The annual report on the state of poverty and social exclusion in the United Kingdom from the Joseph Rowntree Foundation and the New Policy Institute.
Each report, using official government data, is built around a set of 50 indicators. The analysis covers a wide range of issues, ranging from low income, worklessness and debt, to ill-health, poor education and problems in communities. While the recession has certainly had an impact, the report shows that several key indicators, particularly regarding low income, unemployment and debt, were already getting worse, well before the recession began. In addition, many indicators have improved, notably in health and education.
Monitoring poverty and social exclusion 2009 is an essential resource for policy-makers and others wanting to take stock of what is happening and understand the challenges ahead. The report is complemented by a comprehensive website which provides updates to graphs, more analyses and links to other relevant sites.
The New Policy Institute has produced its twelfth annual report of indicators of poverty and social exclusion in the United Kingdom, providing a comprehensive analysis of trends and differences between groups. This is the first report to be written in an economic downturn, and the recession is the focus of much of the analysis.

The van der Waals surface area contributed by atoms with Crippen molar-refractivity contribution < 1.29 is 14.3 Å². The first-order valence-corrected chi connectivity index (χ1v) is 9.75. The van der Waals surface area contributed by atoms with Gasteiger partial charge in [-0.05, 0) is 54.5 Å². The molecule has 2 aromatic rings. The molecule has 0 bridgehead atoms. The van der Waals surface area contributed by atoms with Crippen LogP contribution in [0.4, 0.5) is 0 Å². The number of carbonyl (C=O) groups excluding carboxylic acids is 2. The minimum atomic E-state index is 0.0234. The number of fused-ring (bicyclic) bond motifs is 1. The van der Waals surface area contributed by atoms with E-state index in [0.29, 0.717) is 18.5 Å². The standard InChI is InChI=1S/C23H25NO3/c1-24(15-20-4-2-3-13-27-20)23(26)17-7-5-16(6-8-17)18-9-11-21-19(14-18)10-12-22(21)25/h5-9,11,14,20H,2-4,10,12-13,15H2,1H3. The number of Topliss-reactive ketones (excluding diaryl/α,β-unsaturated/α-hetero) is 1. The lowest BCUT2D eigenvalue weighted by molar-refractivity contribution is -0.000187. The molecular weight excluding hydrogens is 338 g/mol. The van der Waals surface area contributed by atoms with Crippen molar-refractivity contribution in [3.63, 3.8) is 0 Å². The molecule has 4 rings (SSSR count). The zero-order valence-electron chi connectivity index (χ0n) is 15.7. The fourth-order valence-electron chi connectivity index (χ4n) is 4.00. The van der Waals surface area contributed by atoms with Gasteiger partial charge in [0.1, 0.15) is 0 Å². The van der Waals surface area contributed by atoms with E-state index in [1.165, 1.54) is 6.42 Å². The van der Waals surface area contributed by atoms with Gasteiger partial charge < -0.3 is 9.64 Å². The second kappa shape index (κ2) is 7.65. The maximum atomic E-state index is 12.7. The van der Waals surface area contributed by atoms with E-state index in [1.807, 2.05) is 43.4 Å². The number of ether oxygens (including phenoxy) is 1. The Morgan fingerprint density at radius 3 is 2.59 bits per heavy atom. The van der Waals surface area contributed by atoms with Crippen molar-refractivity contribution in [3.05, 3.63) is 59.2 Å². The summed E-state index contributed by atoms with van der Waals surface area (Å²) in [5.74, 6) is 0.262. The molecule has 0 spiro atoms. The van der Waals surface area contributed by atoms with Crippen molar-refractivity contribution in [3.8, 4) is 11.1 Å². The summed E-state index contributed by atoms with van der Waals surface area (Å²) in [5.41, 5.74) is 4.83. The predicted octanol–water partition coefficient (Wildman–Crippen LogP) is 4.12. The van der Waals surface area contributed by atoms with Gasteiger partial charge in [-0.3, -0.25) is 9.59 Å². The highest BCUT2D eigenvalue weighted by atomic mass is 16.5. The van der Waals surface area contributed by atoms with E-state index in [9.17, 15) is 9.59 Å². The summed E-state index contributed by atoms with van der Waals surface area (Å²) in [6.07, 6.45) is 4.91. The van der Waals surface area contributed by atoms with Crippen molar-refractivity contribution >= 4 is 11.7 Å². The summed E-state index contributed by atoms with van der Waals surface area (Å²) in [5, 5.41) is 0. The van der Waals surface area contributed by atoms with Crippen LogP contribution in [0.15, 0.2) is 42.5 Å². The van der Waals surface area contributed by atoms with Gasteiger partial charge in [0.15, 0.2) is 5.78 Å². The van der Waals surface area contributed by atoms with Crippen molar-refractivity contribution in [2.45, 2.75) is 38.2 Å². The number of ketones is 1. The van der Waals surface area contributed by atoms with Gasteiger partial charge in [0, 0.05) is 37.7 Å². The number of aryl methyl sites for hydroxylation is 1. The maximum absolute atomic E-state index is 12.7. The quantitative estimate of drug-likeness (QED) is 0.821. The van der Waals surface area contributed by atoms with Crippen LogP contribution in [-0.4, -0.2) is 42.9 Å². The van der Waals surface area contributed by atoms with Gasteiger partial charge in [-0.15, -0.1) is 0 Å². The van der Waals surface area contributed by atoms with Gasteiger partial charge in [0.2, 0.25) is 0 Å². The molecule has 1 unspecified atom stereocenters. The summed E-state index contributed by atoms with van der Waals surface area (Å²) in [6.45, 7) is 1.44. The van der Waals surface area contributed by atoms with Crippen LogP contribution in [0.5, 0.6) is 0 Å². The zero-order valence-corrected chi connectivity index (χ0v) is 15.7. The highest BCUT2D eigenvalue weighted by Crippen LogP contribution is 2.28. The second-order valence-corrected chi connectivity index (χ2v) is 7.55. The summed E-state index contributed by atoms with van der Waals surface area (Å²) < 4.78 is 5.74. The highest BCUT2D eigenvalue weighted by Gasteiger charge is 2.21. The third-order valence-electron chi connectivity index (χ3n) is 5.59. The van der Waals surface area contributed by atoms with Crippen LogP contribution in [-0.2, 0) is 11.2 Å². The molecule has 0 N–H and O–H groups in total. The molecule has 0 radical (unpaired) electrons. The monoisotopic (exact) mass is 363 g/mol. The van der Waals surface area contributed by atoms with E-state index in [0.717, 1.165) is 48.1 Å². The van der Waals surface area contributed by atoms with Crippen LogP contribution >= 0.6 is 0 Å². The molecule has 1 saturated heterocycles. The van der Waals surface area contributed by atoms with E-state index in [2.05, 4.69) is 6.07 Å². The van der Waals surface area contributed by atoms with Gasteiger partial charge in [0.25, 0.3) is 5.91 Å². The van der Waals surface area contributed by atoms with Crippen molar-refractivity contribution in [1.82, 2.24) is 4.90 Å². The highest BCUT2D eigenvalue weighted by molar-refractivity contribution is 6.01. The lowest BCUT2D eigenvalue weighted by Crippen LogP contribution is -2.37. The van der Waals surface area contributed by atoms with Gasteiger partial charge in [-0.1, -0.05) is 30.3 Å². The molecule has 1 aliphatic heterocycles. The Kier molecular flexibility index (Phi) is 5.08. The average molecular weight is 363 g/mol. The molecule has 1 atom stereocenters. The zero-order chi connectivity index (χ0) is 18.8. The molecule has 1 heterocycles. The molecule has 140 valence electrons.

By Tom MacInnes, Peter Kenway and Anushree Parekh
Table 1 (large table, see PDF document) summarises the poverty and social exclusion indicators. It looks at the changes over the last decade, and the last five years. Indicators that do not include a significant time dimension are not included.
Over the ten-year period, 25 of the 43 statistics have improved, nine have worsened and another nine have not changed. Over the last five years, by contrast, just 14 have improved while 16 have worsened. Although this means that the overall record in the last five years has been less good, where there has been recent improvement it has been enough to ensure that the record over ten years is one of improvement too. In addition, some things that have got worse in the more recent period have not done so by enough to wipe out earlier gains.
A household is defined as having a 'low income' if its income is less than 60% of the median UK household income for the year in question. The value of this 60% threshold in terms of pounds per week depends on the number of adults and children in the household. In 2007/08 (the latest year for which data is available) it was worth £115 for a single adult with no dependent children, £195 for a lone parent with two children under 14, £199 for a couple with no dependent children and £279 for a couple with two children under 14. These sums of money are measured net of income and Council Tax and after the deduction of housing costs (AHC).